A star about 127 light-years from Earth may have even more planets than the sun, which would make the planetary system the most populated yet found. According to a new study, HD 10180—a sunlike star in the southern constellation Hydrus—may have as many as nine orbiting planets, besting the eight official planets in our solar system.
What kind of alien worlds are they and what does this discovery say about our place in the cosmos? Read the rest of my story at National Geographic News.
Tags: exoplanets, Hydrus
Posted in Space Exploration | Comments Off
Some exoplanets orbiting pairs of stars can end up in a gravitational ping pong match, chaotically bouncing between their two host stars for hundreds of thousands of years, a new study suggests.
According to the new theory based on a complex set of computer simulations, a planet tenuously orbiting around one member of binary star system, can suddenly lose stability and bounce over to the companion star over a course of a few hundred years.
How common could such chaotic planetary systems form and what effect would it have on Earthlike planets? Read my full story at National Geographic News.
Posted in Planets, stars | Comments Off
It seems that an alien planet from the fantasy world of Hollywood might be more real than we thought. Coming only a day after astronomers at major scientific conference announced that worlds with two suns can be Earthlike, a new study now suggests our galaxy alone holds millions of “Tatooines”—nicknamed after the Star Wars planet with two suns.
Many of us remember that Star Wars scene where Luke Skywalker is walking on his home world of Tatooine and looks off into the sunset and there’s not one but TWO suns sinking towards the horizon. Well now scientists have found three such bizzare planets- each with a pair of orbiting suns.Using the Kepler Space Telescope, a team of astronomers now believe that double-sun worlds are common across the universe and may represent an entirely new class of worlds, called circumbinary planets.
How did the planet hunters come to this startling conclusion and what does this mean for our search for sister Earths? Read the rest of my story at National Geographic News
Tags: exoplanets, Kepler space telescope, Star Wars, Tatooine
Posted in Planets | 1 Comment »
You may have noticed the tsunami of astronomy related news all this week coming through my Facebook and Twitter accounts and National Geographic News feed. That’s because of the ginormous professional astronomy conference now going on in Austin, Texas called the annual American Astronomical Meeting. You can think of it as sort of like the astrogeek’s version of the Oscars without actual awards being handed out. But boy there are tons of really cool discoveries being announced from black holes spitting hi energy bullets, to the the farthest galaxy cluster ever seen.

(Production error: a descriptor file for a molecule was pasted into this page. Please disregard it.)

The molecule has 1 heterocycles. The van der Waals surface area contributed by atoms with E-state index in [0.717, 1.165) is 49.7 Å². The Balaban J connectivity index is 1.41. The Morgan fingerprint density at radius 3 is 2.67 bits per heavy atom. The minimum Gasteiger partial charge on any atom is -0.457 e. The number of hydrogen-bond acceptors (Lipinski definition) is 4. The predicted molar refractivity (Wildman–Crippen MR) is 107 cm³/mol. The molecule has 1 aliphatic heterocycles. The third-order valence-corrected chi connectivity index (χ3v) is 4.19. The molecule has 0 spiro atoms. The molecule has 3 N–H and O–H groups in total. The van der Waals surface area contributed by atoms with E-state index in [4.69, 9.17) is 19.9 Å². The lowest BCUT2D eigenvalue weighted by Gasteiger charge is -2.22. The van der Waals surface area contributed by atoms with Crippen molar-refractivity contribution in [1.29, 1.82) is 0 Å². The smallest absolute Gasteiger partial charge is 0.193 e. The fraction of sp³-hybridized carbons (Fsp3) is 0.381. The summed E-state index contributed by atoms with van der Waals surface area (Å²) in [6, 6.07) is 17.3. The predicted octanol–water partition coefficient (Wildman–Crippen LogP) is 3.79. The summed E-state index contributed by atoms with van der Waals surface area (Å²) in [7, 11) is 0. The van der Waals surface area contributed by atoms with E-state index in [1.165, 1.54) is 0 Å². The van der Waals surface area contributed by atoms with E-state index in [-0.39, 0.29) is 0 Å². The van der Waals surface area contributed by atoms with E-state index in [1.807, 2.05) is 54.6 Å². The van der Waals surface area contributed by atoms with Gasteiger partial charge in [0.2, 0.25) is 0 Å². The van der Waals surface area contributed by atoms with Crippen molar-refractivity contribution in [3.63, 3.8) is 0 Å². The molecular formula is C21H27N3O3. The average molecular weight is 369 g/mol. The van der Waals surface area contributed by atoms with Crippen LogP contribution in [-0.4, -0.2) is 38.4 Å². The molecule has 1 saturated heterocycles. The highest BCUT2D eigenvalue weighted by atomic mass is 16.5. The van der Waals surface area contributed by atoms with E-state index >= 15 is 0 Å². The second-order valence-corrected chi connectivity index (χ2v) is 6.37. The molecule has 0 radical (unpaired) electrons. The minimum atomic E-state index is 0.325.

But I think the coolest discovery so far is the latest calculations that show how many planets may exist in our Milky Way galaxy. The number is astounding, 100 billion worlds packed into our home galaxy alone! Astronomers believe that this means at least one planet for every single star in the Milky Way and if this is true this bodes well for future searches for Earth like planets because it would mean at least 1500 exoplanets just within a 50 light year radius of us. And that’s important because that may put many Earth-sized planets within the range of telescopes to be able to make detailed measurements of their physical properties including if they have habitable environments.
Adding to this exciting conclusion as gleaned from 6 years of observations is that terrestrial or small rocky planets, like Earth, Mars and Venus probably outnumber the gas giant type of planets like Jupiter and Saturn. They think there may be as much as 10 billion floating around our galactic home. Wow! If this is true, just think of the possible numbers of Earth-like planets that may be out there.
Unfortunately these predicted numbers are all we have for now. We cannot know the fraction of these alien worlds that may ultimately harbor life.
Today’s telescopes are just not quite up to getting the complete picture just yet – but we are tantalizingly close- maybe within the next 5 to 10 years.
In the meantime, at least for now it’s exciting just to be able to say that with 100 billion worlds jammed into our humdrum galaxy – which is only one of at least 100 billion others in the observable cosmos – its not only possible, but probable that there is another blue marble out there somewhere.
Posted in Planets | Comments Off